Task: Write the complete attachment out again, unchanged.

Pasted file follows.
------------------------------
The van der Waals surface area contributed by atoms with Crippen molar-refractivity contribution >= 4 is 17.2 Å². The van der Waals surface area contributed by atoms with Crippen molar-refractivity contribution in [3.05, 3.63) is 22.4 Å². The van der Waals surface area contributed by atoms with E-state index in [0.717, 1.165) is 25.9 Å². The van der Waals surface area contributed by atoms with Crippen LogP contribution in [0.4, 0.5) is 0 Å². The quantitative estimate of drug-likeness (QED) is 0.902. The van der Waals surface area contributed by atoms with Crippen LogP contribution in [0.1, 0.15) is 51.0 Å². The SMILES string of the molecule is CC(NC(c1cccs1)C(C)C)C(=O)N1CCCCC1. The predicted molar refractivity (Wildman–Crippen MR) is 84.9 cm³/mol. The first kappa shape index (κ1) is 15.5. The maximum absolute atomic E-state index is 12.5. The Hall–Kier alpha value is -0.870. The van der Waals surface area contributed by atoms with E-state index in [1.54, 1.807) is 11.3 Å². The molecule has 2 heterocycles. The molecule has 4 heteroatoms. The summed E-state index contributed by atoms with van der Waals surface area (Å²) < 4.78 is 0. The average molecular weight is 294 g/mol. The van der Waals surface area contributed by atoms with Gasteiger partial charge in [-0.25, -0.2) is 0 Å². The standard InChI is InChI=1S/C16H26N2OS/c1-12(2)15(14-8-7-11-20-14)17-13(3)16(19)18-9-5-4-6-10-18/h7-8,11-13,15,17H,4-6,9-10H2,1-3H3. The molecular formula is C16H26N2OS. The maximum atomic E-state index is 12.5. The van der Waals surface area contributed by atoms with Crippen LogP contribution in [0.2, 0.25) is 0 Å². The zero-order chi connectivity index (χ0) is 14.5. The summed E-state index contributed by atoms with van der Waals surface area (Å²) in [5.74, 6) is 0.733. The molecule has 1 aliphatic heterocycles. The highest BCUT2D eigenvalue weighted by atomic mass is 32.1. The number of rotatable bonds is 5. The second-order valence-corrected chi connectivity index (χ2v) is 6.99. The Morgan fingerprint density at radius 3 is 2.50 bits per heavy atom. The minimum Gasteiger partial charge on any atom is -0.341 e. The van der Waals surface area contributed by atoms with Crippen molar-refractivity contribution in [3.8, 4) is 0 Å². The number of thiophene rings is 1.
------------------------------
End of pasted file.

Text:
The van der Waals surface area contributed by atoms with Crippen molar-refractivity contribution >= 4 is 17.2 Å². The van der Waals surface area contributed by atoms with Crippen molar-refractivity contribution in [3.05, 3.63) is 22.4 Å². The van der Waals surface area contributed by atoms with E-state index in [0.717, 1.165) is 25.9 Å². The van der Waals surface area contributed by atoms with Crippen LogP contribution in [0.4, 0.5) is 0 Å². The quantitative estimate of drug-likeness (QED) is 0.902. The van der Waals surface area contributed by atoms with Crippen LogP contribution in [0.1, 0.15) is 51.0 Å². The SMILES string of the molecule is CC(NC(c1cccs1)C(C)C)C(=O)N1CCCCC1. The predicted molar refractivity (Wildman–Crippen MR) is 84.9 cm³/mol. The first kappa shape index (κ1) is 15.5. The maximum absolute atomic E-state index is 12.5. The Hall–Kier alpha value is -0.870. The van der Waals surface area contributed by atoms with E-state index in [1.54, 1.807) is 11.3 Å². The molecule has 2 heterocycles. The molecule has 4 heteroatoms. The summed E-state index contributed by atoms with van der Waals surface area (Å²) < 4.78 is 0. The average molecular weight is 294 g/mol. The van der Waals surface area contributed by atoms with Gasteiger partial charge in [-0.25, -0.2) is 0 Å². The standard InChI is InChI=1S/C16H26N2OS/c1-12(2)15(14-8-7-11-20-14)17-13(3)16(19)18-9-5-4-6-10-18/h7-8,11-13,15,17H,4-6,9-10H2,1-3H3. The molecular formula is C16H26N2OS. The maximum atomic E-state index is 12.5. The van der Waals surface area contributed by atoms with Crippen LogP contribution in [0.2, 0.25) is 0 Å². The zero-order chi connectivity index (χ0) is 14.5. The summed E-state index contributed by atoms with van der Waals surface area (Å²) in [5.74, 6) is 0.733. The molecule has 1 aliphatic heterocycles. The highest BCUT2D eigenvalue weighted by atomic mass is 32.1. The number of rotatable bonds is 5. The second-order valence-corrected chi connectivity index (χ2v) is 6.99. The Morgan fingerprint density at radius 3 is 2.50 bits per heavy atom. The minimum Gasteiger partial charge on any atom is -0.341 e. The van der Waals surface area contributed by atoms with Crippen molar-refractivity contribution in [3.8, 4) is 0 Å². The number of thiophene rings is 1.